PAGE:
State-corporate crime:Torture and the war on terror as justification

Torture

There are different definitions of torture depending on one’s views; I would define torture as, intentionally causing physical or mental harm on an individual. States commit some of the most horrible crimes in the world, such as torture, mass murder, and genocide. What is more, they don’t do this by themselves “deviant state activities interconnect with the criminal activities of corporations to produce massive human rights abuses” (Green and Ward, 2004: 28). When one talks, or writes about torture, one thinks of human rights, physical abuses, and mass killing perpetrated by authoritarian states and the “bad guys”, such as Saddam Hussein, Slobodan Milosevic etc. But one might surprise to know that, the perpetrators of these acts include the so called liberal democratic nations such as the UK, the US and others.

Since the so called the war on terror, torture and human rights violations have become ‘serious policy options’ for the United States (Roth, 2005). the US and its private military and security companies (PMSCs) use torture techniques to achieve their political and economic motives (Amnest International) (Green and Ward, 2004: 124) Torture is not limited to states and tyrants alone, and as Kramer and Kauzlarich noted “corporations and liberal democracies and their agencies can act together to produce serious criminality including torture” (Kramer and Kauzlarich, 1998: 10)

There are two positions with regard to the use of torture, one position is held by those who take a utilitarian point of view and therefore believe its ok to torture one person in order to save many, and those who totally reject the use of torture (Blakeley, 2011: 1) For the utilitarian position, ‘torture is an unfortunate but essential tool in the fight against terror to ensure a greater good’. On the other hand those who reject the use of torture point out that torture is illegal under international law in times of peace and in times of war and therefore its unethical to torture human beings (Roth, 2005: xix)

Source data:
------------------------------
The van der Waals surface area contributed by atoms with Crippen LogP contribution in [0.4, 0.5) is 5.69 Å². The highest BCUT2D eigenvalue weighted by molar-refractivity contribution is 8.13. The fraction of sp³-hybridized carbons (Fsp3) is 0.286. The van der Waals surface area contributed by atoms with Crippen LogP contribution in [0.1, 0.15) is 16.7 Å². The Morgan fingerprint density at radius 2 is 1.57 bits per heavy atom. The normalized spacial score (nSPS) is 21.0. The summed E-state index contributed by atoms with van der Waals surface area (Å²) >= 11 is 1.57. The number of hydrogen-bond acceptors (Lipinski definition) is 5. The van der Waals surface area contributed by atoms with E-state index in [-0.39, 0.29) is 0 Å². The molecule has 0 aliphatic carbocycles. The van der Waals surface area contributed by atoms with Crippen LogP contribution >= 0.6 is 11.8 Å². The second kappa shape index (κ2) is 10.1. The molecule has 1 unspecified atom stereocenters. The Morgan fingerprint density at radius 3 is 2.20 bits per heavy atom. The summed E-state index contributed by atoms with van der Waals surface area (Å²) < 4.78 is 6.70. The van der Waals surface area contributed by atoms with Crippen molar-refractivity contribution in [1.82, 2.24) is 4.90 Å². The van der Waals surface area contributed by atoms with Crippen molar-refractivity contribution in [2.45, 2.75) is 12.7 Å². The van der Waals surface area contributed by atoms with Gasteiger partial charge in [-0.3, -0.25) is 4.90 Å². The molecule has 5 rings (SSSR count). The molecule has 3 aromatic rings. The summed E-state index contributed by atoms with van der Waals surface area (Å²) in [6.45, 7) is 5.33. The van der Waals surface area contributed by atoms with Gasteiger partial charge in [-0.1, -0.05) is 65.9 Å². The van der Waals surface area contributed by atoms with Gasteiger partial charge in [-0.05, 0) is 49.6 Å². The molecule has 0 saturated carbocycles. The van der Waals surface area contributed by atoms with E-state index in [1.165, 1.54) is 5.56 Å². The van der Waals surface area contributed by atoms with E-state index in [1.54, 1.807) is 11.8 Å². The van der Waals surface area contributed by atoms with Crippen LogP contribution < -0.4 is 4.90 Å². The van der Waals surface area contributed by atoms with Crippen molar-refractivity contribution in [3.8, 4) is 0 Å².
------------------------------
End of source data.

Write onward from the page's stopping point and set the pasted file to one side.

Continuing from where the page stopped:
Utilitarianism

A Central argument of the pro-torture group is the ‘ticking time bomb scenarios’ this is where a terrorist attack is imminent and a suspect who is believed to possess crucial information is being held (Felner, 2005) thus, should this suspect be tortured for the information needed to stop the allege attack? The utilitarian position is yes, this person should be tortured in order to get any information that would help thwart an attack. Alan Dershowitz a leading US political commentator argues that if ticking time bomb scenarios comes a reality in the US the government would carry out torture, and since he believes that the authorities would torture, Dershowitz suggest that torture licence is therefore needed be issued by the judicial system of the country (Dershowitz, 2001) in the words Dershowitz is suggesting ways to legalize the ‘pain that can be inflicted on suspects’ (Roth, 2005: xix).

Absolutism